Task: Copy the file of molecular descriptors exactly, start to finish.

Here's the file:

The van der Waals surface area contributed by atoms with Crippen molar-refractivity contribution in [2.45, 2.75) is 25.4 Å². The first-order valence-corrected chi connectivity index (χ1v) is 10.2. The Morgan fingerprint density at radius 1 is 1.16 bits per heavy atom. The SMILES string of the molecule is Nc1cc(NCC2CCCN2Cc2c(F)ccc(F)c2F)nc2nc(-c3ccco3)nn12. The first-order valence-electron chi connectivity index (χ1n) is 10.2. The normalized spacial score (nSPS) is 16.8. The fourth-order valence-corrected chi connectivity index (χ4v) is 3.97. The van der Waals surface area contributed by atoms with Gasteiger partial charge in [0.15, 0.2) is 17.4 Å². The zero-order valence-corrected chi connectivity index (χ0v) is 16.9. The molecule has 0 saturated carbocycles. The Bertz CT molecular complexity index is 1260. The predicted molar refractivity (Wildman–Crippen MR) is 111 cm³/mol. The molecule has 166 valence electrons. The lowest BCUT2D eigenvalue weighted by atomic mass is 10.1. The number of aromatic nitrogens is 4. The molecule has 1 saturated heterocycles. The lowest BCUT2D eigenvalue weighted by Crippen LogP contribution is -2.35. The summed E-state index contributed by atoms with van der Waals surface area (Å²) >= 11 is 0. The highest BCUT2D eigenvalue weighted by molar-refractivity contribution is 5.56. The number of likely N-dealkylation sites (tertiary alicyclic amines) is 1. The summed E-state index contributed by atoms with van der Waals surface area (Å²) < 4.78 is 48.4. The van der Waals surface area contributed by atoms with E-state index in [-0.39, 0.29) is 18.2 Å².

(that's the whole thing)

The van der Waals surface area contributed by atoms with Crippen molar-refractivity contribution in [2.45, 2.75) is 25.4 Å². The first-order valence-corrected chi connectivity index (χ1v) is 10.2. The Morgan fingerprint density at radius 1 is 1.16 bits per heavy atom. The SMILES string of the molecule is Nc1cc(NCC2CCCN2Cc2c(F)ccc(F)c2F)nc2nc(-c3ccco3)nn12. The first-order valence-electron chi connectivity index (χ1n) is 10.2. The normalized spacial score (nSPS) is 16.8. The fourth-order valence-corrected chi connectivity index (χ4v) is 3.97. The van der Waals surface area contributed by atoms with Gasteiger partial charge in [0.15, 0.2) is 17.4 Å². The zero-order valence-corrected chi connectivity index (χ0v) is 16.9. The molecule has 0 saturated carbocycles. The Bertz CT molecular complexity index is 1260. The predicted molar refractivity (Wildman–Crippen MR) is 111 cm³/mol. The molecule has 166 valence electrons. The lowest BCUT2D eigenvalue weighted by atomic mass is 10.1. The number of aromatic nitrogens is 4. The molecule has 1 saturated heterocycles. The lowest BCUT2D eigenvalue weighted by Crippen LogP contribution is -2.35. The summed E-state index contributed by atoms with van der Waals surface area (Å²) >= 11 is 0. The highest BCUT2D eigenvalue weighted by molar-refractivity contribution is 5.56. The number of likely N-dealkylation sites (tertiary alicyclic amines) is 1. The summed E-state index contributed by atoms with van der Waals surface area (Å²) < 4.78 is 48.4. The van der Waals surface area contributed by atoms with E-state index in [-0.39, 0.29) is 18.2 Å².